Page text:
How to stop walled gardens from becoming the beginning, middle and end of your customer data

Carolyn Corda is CMO at ADARA.

After growing concerns around the privacy of third-party cookies, Google announced last year that it would completely phase out cookies on Google Chrome by 2022. While other companies such as Apple and Firefox have already phased out and replaced the third party cookie on their own browsers, Google’s decision last year is the most significant. Google Chrome is the most widely used internet browser in the world and its decision to remove third party cookies from the platform has had far-reaching consequences for marketers and brands alike.

Third-party cookies have long been used by marketers to fuel digital marketing campaigns. Tracking browser history, user ID, session ID, and more, third party cookies allow brands to tailor ads based on user patterns and behaviours. For example, if a person frequently visits an ecommerce site, then they will start to receive ads relevant to their browsing behaviours on that site.

The death of the third party cookie next year represents a paradigm shift in how marketers operate. If marketers can’t replace the insight and information that third party cookies provide, then they will find that their ads are less relevant to consumers and therefore less effective. With under a year until Google phases out third party cookies from Chrome, it is clear that they need to find a solution that works fast.

Third-party cookie replacements

Understanding that marketers need a replacement to the third-party cookie, Google has launched a new product called Google Privacy Sandbox. The new initiative aims to replace cookies with five Application Programming Interfaces (APIs). The APIs monitor behaviours and send marketers aggregated data on conversion and attribution. Other companies have also launched their own replacement to the third-party cookie. For example, Apple and Firefox have both launched their own replacements called Intelligent Tracking Prevention (ITP) and Enhanced Tracking Protection (ETP), when they phased out third- party cookies on their own browsers.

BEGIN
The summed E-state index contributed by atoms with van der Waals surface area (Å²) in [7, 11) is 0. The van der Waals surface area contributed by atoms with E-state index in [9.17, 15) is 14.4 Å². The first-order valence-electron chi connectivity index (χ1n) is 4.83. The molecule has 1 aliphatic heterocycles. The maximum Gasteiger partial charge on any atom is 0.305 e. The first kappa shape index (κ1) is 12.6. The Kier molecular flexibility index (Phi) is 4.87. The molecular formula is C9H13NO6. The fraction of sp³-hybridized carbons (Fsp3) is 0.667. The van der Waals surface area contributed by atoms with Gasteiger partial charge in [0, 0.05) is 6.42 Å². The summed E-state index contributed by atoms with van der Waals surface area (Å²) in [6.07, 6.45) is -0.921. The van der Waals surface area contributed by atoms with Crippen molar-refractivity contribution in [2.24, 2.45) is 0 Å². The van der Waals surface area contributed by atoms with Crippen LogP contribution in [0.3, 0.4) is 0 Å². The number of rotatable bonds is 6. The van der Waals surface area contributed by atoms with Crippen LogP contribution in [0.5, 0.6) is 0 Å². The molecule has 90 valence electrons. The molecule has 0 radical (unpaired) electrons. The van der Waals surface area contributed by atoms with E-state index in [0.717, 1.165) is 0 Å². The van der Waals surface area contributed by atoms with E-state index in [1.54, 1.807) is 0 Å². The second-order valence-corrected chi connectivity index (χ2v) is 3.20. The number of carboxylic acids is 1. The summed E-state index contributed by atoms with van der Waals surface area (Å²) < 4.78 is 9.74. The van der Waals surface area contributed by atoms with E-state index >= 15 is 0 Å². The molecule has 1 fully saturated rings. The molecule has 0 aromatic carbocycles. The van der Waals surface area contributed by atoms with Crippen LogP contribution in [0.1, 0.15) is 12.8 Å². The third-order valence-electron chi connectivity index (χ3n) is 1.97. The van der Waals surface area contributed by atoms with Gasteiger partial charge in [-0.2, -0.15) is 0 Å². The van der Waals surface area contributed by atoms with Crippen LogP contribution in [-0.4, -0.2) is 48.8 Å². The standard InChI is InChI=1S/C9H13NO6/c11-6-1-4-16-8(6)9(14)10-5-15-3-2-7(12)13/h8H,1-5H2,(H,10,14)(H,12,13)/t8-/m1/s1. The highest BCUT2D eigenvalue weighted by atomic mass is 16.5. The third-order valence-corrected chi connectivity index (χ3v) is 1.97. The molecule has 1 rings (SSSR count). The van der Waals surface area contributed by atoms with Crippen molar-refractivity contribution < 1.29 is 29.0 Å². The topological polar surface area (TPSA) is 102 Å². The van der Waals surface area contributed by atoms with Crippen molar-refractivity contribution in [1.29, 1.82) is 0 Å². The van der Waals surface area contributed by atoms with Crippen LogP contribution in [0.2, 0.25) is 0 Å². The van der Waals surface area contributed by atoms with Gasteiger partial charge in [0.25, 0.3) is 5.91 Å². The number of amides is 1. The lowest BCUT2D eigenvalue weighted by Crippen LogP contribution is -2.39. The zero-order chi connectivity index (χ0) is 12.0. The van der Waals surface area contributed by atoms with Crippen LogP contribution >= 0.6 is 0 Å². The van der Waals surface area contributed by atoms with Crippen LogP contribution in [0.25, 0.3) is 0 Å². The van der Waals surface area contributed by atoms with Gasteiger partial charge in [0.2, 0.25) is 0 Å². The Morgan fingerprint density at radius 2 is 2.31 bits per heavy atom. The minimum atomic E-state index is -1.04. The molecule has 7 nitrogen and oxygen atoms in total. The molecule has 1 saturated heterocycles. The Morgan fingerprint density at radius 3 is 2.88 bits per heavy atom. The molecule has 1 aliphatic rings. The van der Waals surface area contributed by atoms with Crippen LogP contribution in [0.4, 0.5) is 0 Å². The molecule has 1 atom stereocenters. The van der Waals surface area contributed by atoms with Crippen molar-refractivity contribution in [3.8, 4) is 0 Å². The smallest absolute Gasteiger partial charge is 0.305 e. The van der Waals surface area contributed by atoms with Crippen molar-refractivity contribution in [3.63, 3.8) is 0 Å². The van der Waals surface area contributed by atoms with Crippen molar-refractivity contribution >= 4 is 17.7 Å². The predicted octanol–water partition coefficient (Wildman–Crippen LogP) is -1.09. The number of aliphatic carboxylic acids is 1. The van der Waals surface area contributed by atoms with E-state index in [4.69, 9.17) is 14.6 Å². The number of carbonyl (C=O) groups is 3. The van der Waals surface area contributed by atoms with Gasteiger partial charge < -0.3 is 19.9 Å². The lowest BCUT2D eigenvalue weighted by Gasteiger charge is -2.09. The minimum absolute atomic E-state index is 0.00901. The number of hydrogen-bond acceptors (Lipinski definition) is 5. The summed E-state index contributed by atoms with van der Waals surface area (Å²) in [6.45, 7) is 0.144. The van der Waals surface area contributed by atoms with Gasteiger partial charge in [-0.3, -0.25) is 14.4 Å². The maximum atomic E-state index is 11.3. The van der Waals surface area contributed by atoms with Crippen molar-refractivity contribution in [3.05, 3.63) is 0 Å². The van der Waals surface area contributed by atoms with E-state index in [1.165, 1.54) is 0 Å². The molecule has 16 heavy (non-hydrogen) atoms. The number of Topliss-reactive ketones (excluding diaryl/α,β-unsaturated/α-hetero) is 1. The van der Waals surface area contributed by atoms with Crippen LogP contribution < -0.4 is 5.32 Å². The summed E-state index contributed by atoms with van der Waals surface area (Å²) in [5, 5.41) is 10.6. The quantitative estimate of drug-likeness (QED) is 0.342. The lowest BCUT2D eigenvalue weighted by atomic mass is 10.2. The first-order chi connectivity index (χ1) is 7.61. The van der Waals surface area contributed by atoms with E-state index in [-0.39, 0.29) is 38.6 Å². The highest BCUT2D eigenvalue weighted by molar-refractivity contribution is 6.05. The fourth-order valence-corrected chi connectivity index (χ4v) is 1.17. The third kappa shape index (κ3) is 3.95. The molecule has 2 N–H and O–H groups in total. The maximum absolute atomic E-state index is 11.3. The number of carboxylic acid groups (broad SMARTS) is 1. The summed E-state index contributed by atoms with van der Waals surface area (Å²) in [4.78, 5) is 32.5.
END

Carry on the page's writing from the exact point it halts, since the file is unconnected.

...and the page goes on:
Another similar solution for marketers comes from Facebook, Amazon and other giant tech brands who collect data straight from their users. These services provide marketers and brands with information on a person’s behaviour, actions and interests within a brand’s properties, that can only be used in those environments.

While these replacements should help marketers tailor campaigns to consumers, there are downsides to working with Google, Amazon and other services. Acting as walled gardens, marketers can’t use these services freely. Instead, they are bound to the data that Facebook, Google and other providers provide, and usually can only use it within that ecosystem. In reality, this means that marketers can’t tailor data to their own specific needs. Marketers should therefore be looking to create their own alternative to the third-party cookie. While they will undoubtedly want to work within Google and Facebook’s first-party environments, they should also seek to augment their own first-party data by finding ways to tap into wider sources of data in a privacy-first manner.

Future-proof data management

Marketers need to create a privacy-safe, scalable and future-proof data solution, that enables brands to build out their own first party data and build identities that they can use across platforms. To do this, they must be able to connect disparate data sets, from touchpoints with multiple brands, while remaining safe and privacy-compliant. Smart marketers are pivoting to ensure all their data usage is privacy-first, and transforming how the business works to put customer security at its centre.

Any leading data partner will help brands approach privacy as a selling point to consumers, not just a regulatory and compliance burden.. Brands are seeking out new types of data partners, including Adara, in a quest to find solutions that treat consumer privacy as sacrosanct.

ADARA tokenises the data our partners and clients share. This means that businesses can harmonize all of their customer’s disparate digital identities using a tokenised identifier to resolve identity, bring together internal and external data, activate data for targeting and create meaningful and actionable analytics, while maintaining privacy and data control rights. This is because sensitive client data never leaves their own environment, but siloed data can still be unified – securely replacing sensitive data elements with obscured values. In this way, brands can tap into the shared data in the consortium, layer in their own first party data, and even add in other data sources in a totally secure process.

With the death of the third party cookie fast approaching, marketers need to find an alternative soon. While walled gardens are part of the solution, they cannot be its entirety – brands must be able to find ways to mine useful data insights without over dependency on just the tech giants. This means finding ways to share data with and from partners in a privacy-centric manner. To do so, they must pivot the entire business to become privacy-first, and thereby ensure data practices hold up for the long term.

Read more from Carolyn: The cookie is dead: Long live identity graphs

Photo by Annie Spratt on Unsplash

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